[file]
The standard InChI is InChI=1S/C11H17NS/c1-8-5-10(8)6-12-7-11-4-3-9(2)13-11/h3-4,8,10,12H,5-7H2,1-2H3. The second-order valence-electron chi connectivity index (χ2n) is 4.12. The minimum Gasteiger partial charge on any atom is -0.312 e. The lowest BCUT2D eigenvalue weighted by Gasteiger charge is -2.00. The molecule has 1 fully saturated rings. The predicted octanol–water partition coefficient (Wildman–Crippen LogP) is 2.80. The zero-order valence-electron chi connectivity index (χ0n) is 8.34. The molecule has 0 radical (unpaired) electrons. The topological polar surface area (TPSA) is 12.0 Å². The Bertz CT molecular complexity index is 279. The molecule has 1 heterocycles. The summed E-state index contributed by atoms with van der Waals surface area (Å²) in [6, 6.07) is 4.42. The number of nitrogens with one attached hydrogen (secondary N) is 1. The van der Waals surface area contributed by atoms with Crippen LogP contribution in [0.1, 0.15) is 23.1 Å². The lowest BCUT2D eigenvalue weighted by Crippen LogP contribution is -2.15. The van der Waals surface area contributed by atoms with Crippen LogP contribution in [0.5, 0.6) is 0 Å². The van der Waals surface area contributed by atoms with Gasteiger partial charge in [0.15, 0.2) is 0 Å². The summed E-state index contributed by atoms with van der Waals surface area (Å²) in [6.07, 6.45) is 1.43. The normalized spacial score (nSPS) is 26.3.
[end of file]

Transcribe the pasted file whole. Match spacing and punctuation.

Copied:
The standard InChI is InChI=1S/C11H17NS/c1-8-5-10(8)6-12-7-11-4-3-9(2)13-11/h3-4,8,10,12H,5-7H2,1-2H3. The second-order valence-electron chi connectivity index (χ2n) is 4.12. The minimum Gasteiger partial charge on any atom is -0.312 e. The lowest BCUT2D eigenvalue weighted by Gasteiger charge is -2.00. The molecule has 1 fully saturated rings. The predicted octanol–water partition coefficient (Wildman–Crippen LogP) is 2.80. The zero-order valence-electron chi connectivity index (χ0n) is 8.34. The molecule has 0 radical (unpaired) electrons. The topological polar surface area (TPSA) is 12.0 Å². The Bertz CT molecular complexity index is 279. The molecule has 1 heterocycles. The summed E-state index contributed by atoms with van der Waals surface area (Å²) in [6, 6.07) is 4.42. The number of nitrogens with one attached hydrogen (secondary N) is 1. The van der Waals surface area contributed by atoms with Crippen LogP contribution in [0.1, 0.15) is 23.1 Å². The lowest BCUT2D eigenvalue weighted by Crippen LogP contribution is -2.15. The van der Waals surface area contributed by atoms with Crippen LogP contribution in [0.5, 0.6) is 0 Å². The van der Waals surface area contributed by atoms with Gasteiger partial charge in [0.15, 0.2) is 0 Å². The summed E-state index contributed by atoms with van der Waals surface area (Å²) in [6.07, 6.45) is 1.43. The normalized spacial score (nSPS) is 26.3.